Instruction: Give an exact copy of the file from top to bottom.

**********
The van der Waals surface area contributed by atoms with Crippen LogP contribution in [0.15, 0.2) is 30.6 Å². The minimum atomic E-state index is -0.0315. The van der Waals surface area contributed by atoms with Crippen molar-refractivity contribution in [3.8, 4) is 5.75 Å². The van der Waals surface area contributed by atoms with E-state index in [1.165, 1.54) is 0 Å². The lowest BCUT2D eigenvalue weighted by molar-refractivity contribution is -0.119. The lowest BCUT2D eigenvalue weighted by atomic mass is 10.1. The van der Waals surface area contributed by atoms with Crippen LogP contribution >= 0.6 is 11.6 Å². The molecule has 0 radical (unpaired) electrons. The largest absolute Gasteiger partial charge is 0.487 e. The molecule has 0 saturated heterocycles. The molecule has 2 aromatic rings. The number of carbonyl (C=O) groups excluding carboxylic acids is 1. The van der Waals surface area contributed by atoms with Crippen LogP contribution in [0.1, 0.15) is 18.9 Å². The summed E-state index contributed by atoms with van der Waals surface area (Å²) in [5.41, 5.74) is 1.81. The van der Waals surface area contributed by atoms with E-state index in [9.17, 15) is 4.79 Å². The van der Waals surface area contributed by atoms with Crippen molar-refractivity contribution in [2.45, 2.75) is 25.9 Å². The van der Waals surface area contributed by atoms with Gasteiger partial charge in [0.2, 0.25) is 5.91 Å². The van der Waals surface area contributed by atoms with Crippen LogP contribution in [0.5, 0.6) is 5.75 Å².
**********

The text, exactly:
The van der Waals surface area contributed by atoms with Crippen LogP contribution in [0.15, 0.2) is 30.6 Å². The minimum atomic E-state index is -0.0315. The van der Waals surface area contributed by atoms with Crippen molar-refractivity contribution in [3.8, 4) is 5.75 Å². The van der Waals surface area contributed by atoms with E-state index in [1.165, 1.54) is 0 Å². The lowest BCUT2D eigenvalue weighted by molar-refractivity contribution is -0.119. The lowest BCUT2D eigenvalue weighted by atomic mass is 10.1. The van der Waals surface area contributed by atoms with Crippen LogP contribution >= 0.6 is 11.6 Å². The molecule has 0 radical (unpaired) electrons. The largest absolute Gasteiger partial charge is 0.487 e. The molecule has 0 saturated heterocycles. The molecule has 2 aromatic rings. The number of carbonyl (C=O) groups excluding carboxylic acids is 1. The van der Waals surface area contributed by atoms with Crippen LogP contribution in [0.1, 0.15) is 18.9 Å². The summed E-state index contributed by atoms with van der Waals surface area (Å²) in [5.41, 5.74) is 1.81. The van der Waals surface area contributed by atoms with E-state index in [9.17, 15) is 4.79 Å². The van der Waals surface area contributed by atoms with Crippen molar-refractivity contribution in [2.45, 2.75) is 25.9 Å². The van der Waals surface area contributed by atoms with Gasteiger partial charge in [0.2, 0.25) is 5.91 Å². The van der Waals surface area contributed by atoms with Crippen LogP contribution in [0.5, 0.6) is 5.75 Å².